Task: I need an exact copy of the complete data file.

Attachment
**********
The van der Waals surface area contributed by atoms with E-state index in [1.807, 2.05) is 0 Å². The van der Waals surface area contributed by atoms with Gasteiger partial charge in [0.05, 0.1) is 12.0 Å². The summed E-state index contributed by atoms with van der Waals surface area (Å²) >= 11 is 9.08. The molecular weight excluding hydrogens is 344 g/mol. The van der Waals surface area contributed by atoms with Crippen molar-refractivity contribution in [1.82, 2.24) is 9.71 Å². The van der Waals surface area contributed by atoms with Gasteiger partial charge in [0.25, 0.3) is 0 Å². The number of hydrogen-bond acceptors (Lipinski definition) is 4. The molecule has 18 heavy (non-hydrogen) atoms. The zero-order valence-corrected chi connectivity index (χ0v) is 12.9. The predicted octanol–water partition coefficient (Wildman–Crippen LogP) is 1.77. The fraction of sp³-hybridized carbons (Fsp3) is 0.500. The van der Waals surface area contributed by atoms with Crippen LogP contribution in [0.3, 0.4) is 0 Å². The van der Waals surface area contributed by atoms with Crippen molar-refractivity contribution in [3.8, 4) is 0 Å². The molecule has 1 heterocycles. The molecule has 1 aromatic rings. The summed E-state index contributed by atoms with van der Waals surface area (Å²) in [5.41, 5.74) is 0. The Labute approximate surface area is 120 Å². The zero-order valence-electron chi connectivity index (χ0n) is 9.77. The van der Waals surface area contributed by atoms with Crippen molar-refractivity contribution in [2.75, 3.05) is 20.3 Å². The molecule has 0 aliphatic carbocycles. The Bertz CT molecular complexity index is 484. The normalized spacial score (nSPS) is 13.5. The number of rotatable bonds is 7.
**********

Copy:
The van der Waals surface area contributed by atoms with E-state index in [1.807, 2.05) is 0 Å². The van der Waals surface area contributed by atoms with Gasteiger partial charge in [0.05, 0.1) is 12.0 Å². The summed E-state index contributed by atoms with van der Waals surface area (Å²) >= 11 is 9.08. The molecular weight excluding hydrogens is 344 g/mol. The van der Waals surface area contributed by atoms with Crippen molar-refractivity contribution in [1.82, 2.24) is 9.71 Å². The van der Waals surface area contributed by atoms with Gasteiger partial charge in [0.25, 0.3) is 0 Å². The number of hydrogen-bond acceptors (Lipinski definition) is 4. The molecule has 18 heavy (non-hydrogen) atoms. The zero-order valence-corrected chi connectivity index (χ0v) is 12.9. The predicted octanol–water partition coefficient (Wildman–Crippen LogP) is 1.77. The fraction of sp³-hybridized carbons (Fsp3) is 0.500. The van der Waals surface area contributed by atoms with Crippen LogP contribution in [0.3, 0.4) is 0 Å². The van der Waals surface area contributed by atoms with Crippen molar-refractivity contribution in [3.8, 4) is 0 Å². The molecule has 1 heterocycles. The molecule has 1 aromatic rings. The summed E-state index contributed by atoms with van der Waals surface area (Å²) in [5.41, 5.74) is 0. The Labute approximate surface area is 120 Å². The zero-order valence-electron chi connectivity index (χ0n) is 9.77. The van der Waals surface area contributed by atoms with Crippen molar-refractivity contribution in [2.75, 3.05) is 20.3 Å². The molecule has 0 aliphatic carbocycles. The Bertz CT molecular complexity index is 484. The normalized spacial score (nSPS) is 13.5. The number of rotatable bonds is 7.